Challenges to law enforcement transparency and accountability efforts highlighted at 2016 FOI Summit Session

On October 8th, OpenTheGovernment.org organized and moderated a session on law enforcement transparency and accountability at the 2016 National Freedom of Information Coalition FOI Summit. The session continues OTG’s work to identify avenues to support the work of the civil rights and social justice community on law enforcement reform. Our focus is also to bring these critical issues more fully to the attention of the open government community and to identify where our work and knowledge can assist in improving the access to information needed for law enforcement accountability.   

During the session, speakers addressed challenges facing advocates seeking information on a range of law enforcement activities: police body-worn cameras; use-of-force incidents; police in schools; and law enforcement use of surveillance technologies. The treatment of access-to-information in “consent decrees” (between the DOJ and cities where the government has had to intervene), brought out that many of these decrees are impermeable by state and federal open records laws and, thus, not available for grassroots accountability efforts. The speakers and audience members discussed how freedom of information advocates and journalists are exercising FOIA laws to gain access to information integral to grassroots advocacy campaigns and how the open government and FOIA community can support efforts to turn information into tools for policy reform.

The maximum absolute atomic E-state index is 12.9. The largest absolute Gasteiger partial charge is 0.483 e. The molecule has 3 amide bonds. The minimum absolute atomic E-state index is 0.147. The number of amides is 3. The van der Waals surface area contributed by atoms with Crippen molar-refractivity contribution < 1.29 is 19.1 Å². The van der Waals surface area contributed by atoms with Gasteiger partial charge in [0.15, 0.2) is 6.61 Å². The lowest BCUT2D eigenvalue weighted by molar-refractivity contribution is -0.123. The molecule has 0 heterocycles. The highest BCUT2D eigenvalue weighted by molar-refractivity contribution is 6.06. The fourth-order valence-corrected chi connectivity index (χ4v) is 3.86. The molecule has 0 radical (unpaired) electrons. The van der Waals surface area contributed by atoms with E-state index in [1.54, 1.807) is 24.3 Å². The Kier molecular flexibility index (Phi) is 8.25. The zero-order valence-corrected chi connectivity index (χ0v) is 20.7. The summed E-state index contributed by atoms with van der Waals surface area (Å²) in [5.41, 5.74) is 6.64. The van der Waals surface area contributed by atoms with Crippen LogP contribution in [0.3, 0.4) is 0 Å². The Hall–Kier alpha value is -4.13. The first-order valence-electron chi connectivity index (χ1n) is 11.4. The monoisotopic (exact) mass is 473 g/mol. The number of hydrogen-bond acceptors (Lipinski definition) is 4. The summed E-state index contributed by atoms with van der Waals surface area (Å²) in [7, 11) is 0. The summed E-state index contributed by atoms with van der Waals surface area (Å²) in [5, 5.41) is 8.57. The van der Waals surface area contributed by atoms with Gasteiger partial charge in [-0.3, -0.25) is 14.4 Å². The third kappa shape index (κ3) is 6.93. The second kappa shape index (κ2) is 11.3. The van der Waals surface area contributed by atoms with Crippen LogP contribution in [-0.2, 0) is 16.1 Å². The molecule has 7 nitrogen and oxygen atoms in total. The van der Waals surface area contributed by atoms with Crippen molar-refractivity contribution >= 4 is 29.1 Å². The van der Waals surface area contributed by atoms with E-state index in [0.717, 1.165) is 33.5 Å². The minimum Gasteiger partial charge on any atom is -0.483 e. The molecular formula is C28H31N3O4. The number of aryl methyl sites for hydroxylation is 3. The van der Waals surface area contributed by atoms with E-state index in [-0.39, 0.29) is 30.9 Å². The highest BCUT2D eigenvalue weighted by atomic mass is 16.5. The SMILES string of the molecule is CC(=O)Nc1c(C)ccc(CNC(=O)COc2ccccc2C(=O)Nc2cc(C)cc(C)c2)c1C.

See the full agenda for the 2016 summit here. The power point presentations for the law enforcement transparency session can be viewed here.

Speakers:

Kevin Goldberg is a member of the law firm Fletcher, Heald & Hildreth, P.L.C. and Immediate Past President of the D.C. Open Government Coalition.

Jumana Musa is a human rights attorney and racial justice activist, and currently the Senior Privacy and National Security Counsel for the National Association of Criminal Defense Lawyers. 

Carlton T. Mayers II serves as the Policing Reform Policy Counsel with the NAACP Legal Defense and Educational Fund, where he works to advance LDF’s efforts to effect responsible and unbiased policing by working with local communities and stakeholders.

Susan Ferris is a prize-winning reporter with The Center for Public Integrity, who has been investigating treatment of children by the U.S. justice and immigration system, law enforcement and the school-discipline process.

Scott Roberts is a Senior Campaign Director of Criminal Justice with the organization Color of Change (Mr. Roberts was unable to participate in the session due to a last minute emergency).

Michael Morisy is the co-founder of MuckRock – a non-profit, collaborative news site that brings together journalists, researchers, activists, and regular citizens to request, analyze, and share government documents.

Moderator: Jesse Franzblau, Policy Associate, OpenTheGovernment.org

Additional Resources:  

2016 Summit Concludes – Challenges to public records access in a digital age among top issues (NFOIC)

OpenTheGovernment.org submits comments to city of Ferguson on DOJ agreement (OTG)  

Recommendations for the Justice Department’s 2016 Open Government Plan: Enhance data collection and reporting standards for law enforcement (OTG)

OTG Forum Identifies Opportunities for Engagement on Transparent Policing and Accountable Law Enforcement Advocacy (OTG)

Death toll from violent cops is a guessing game (USA Today opinion column by OTG Executive Director Patrice McDermott)

Openness advocates and criminal justice groups join call for comprehensive data on police shootings (OTG)

Submitted by jfranzblau on 10/11/2016